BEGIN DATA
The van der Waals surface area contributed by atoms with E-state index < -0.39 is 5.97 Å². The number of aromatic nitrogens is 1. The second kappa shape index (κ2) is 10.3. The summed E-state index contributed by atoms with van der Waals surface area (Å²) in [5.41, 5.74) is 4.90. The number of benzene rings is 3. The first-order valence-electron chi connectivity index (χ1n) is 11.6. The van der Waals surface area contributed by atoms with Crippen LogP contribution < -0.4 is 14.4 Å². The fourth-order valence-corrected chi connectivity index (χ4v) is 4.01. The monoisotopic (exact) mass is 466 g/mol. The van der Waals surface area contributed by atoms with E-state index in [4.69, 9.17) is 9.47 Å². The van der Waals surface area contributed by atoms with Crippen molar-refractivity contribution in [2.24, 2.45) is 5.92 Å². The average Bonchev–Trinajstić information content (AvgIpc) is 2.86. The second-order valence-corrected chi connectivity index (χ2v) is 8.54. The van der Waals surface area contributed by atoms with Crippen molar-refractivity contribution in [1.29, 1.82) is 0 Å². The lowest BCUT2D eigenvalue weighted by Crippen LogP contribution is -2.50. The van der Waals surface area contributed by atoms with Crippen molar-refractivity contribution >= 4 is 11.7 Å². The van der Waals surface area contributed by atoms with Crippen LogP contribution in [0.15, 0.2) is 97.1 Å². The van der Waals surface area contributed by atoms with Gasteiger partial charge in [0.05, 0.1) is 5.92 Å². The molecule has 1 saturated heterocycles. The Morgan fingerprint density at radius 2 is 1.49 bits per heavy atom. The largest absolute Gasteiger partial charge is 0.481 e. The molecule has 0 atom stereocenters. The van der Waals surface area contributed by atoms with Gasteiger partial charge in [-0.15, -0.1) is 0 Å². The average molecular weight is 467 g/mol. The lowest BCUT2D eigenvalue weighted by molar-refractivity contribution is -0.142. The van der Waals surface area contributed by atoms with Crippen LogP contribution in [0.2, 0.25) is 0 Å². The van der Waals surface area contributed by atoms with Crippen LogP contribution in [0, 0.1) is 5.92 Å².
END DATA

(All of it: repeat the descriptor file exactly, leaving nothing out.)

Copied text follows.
The van der Waals surface area contributed by atoms with E-state index < -0.39 is 5.97 Å². The number of aromatic nitrogens is 1. The second kappa shape index (κ2) is 10.3. The summed E-state index contributed by atoms with van der Waals surface area (Å²) in [5.41, 5.74) is 4.90. The number of benzene rings is 3. The first-order valence-electron chi connectivity index (χ1n) is 11.6. The van der Waals surface area contributed by atoms with Crippen LogP contribution < -0.4 is 14.4 Å². The fourth-order valence-corrected chi connectivity index (χ4v) is 4.01. The monoisotopic (exact) mass is 466 g/mol. The van der Waals surface area contributed by atoms with E-state index in [4.69, 9.17) is 9.47 Å². The van der Waals surface area contributed by atoms with Crippen molar-refractivity contribution in [2.24, 2.45) is 5.92 Å². The average Bonchev–Trinajstić information content (AvgIpc) is 2.86. The second-order valence-corrected chi connectivity index (χ2v) is 8.54. The van der Waals surface area contributed by atoms with Crippen molar-refractivity contribution in [1.29, 1.82) is 0 Å². The lowest BCUT2D eigenvalue weighted by Crippen LogP contribution is -2.50. The van der Waals surface area contributed by atoms with Crippen molar-refractivity contribution >= 4 is 11.7 Å². The van der Waals surface area contributed by atoms with Crippen LogP contribution in [0.15, 0.2) is 97.1 Å². The van der Waals surface area contributed by atoms with Gasteiger partial charge in [0.05, 0.1) is 5.92 Å². The molecule has 1 saturated heterocycles. The Morgan fingerprint density at radius 2 is 1.49 bits per heavy atom. The largest absolute Gasteiger partial charge is 0.481 e. The molecule has 0 atom stereocenters. The van der Waals surface area contributed by atoms with Gasteiger partial charge in [-0.15, -0.1) is 0 Å². The average molecular weight is 467 g/mol. The lowest BCUT2D eigenvalue weighted by molar-refractivity contribution is -0.142. The van der Waals surface area contributed by atoms with Crippen LogP contribution in [0.2, 0.25) is 0 Å². The van der Waals surface area contributed by atoms with Crippen LogP contribution in [0, 0.1) is 5.92 Å².